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1. Family Behavior Therapy (FBT)

Azrin, Nathan, Donohue, Brad.

Family Behavior Therapy has demonstrated postive results in both adults and adolescents and is aimed at addressing not only substance use problems but other co-occurring problems as well, such as conduct disorders, child mistreatment, depression, family conflict, and unemployment. FBT combines behavioral contracting with contingency management.

FBT involves the patient along with at least one significant other, such as a cohabitating partner or parent (in the case of adolescents). Therapists seek to engage families in applying the behavioral strategies taught in sessions and in acquiring new skills to improve the home environment. Patients are encouraged to develop behavioral goals for prevention substance use and HIV infection, which are anchored to a contingency management system. Substance abusing parents are prompted to set goals related to effective parenting behaviors. During each session, the behavioral goals are reviewed, with rewards provided by signficant others when goals are accomplished. Patients participant in treatment planning, choosing specific interventions from a menu of evidence-based treatment options.

Treating Adolescent Substance Abuse Using Family Behavior Therapy.

Donohue B, Azrin NH. New York: Wiley, 2001. ISBN: 978-0-470-62192-9. Available for purchase from the Wiley web site.

Intervention Details:

Population studied:Adolescents; Young adults; Adults
Drug studied:Applicable to most drug problems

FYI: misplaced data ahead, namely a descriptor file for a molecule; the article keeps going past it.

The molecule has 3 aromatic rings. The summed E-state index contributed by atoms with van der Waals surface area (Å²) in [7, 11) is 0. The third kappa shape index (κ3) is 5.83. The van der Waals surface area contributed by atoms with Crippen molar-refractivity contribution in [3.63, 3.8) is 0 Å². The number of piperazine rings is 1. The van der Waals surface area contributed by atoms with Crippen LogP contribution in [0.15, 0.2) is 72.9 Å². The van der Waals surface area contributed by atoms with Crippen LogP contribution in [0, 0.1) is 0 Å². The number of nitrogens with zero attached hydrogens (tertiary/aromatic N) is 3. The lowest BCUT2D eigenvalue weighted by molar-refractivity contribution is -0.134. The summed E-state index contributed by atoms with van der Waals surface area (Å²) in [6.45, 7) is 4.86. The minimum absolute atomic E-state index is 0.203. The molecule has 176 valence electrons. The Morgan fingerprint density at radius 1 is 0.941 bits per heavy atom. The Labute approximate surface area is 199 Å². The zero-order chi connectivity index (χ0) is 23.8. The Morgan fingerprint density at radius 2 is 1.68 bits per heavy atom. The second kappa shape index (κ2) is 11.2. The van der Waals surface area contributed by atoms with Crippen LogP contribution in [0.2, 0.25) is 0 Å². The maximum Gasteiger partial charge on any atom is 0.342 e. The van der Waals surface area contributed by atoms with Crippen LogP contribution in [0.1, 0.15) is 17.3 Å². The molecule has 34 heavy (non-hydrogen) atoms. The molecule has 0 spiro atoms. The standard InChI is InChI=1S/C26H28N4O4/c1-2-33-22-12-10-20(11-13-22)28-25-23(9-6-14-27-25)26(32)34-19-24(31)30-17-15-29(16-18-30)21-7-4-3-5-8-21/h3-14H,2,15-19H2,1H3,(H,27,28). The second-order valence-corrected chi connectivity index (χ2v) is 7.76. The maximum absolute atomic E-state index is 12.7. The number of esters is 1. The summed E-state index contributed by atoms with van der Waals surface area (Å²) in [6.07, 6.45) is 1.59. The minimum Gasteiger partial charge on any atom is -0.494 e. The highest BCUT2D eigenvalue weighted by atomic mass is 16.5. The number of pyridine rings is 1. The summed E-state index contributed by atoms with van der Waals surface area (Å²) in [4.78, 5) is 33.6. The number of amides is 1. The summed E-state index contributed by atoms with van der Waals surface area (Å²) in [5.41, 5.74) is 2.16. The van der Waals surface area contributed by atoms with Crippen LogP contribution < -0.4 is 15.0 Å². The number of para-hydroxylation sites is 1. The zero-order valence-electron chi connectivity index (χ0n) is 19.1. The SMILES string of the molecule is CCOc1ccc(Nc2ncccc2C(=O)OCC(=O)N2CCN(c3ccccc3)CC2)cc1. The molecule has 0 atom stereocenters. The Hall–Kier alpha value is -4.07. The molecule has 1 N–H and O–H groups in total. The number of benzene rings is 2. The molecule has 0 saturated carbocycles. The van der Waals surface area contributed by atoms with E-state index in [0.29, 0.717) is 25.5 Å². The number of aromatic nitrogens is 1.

Therapy format:Family
Therapy type:Cognitive-behavioral; Contingency management
Delivery mode:Manual-driven
Setting:Inpatient; Outpatient
Outcomes:In a series of comparisons involving adolescents with and without conduct disorder, FBT was found to be more effective than supportive counseling. In other studies, FBT has been found to reduce depression, increase parents' "satisifaction" with adolescents, reduce adult alcohol use by nearly 50%, and reduce illicit drug use for both adolescents and adults. (See References section for studies.)

Training/Technical Assistance: Assistance in finding training on the implementation of FBT is available from the University of Nevada, Las Vegas:


Supporting References:

  1. LaPota HB, Donohue B, Warren CS, Allen DN. Integration of a Healthy Living curriculum within Family Behavior Therapy: A clinical case example in a woman with a history of domestic violence, child neglect, drug abuse, and obesity. Journal of Family Violence 2011;26:227-234.
  2. Donohue B, Azrin N, Allen DN, et al. Family Behavior Therapy for substance abuse: A review of its intervention components and applicability. Behavior Modification 2009;33:495-519.
  3. Carroll KM, Onken LS. Behavioral therapies for drug abuse. American Journal of Psychiatry 2005;168(8):1452-1460.
  4. Azrin NH, Donohue B, Teichner GA, et al. A controlled evaluation and description of individual-cognitive problem solving and family-behavior therapies in dually diagnosed conduct-disordered and substance-dependent youth. Journal of Child & Adolescent Substance Abuse 2001;11:1-41.
  5. Azrin NH, Donohue B, Besalel VA, et al. Youth drug abuse treatment: A controlled outcome study. Journal of Child and Adolescent Substance Abuse 1994;3:1-16.
  6. Azrin NH, McMahon PT, Donohue B, et al. Behavior therapy for drug abuse: A controlled treatment outcome study. Behaviour Research and Therapy 1994;32:857-866.
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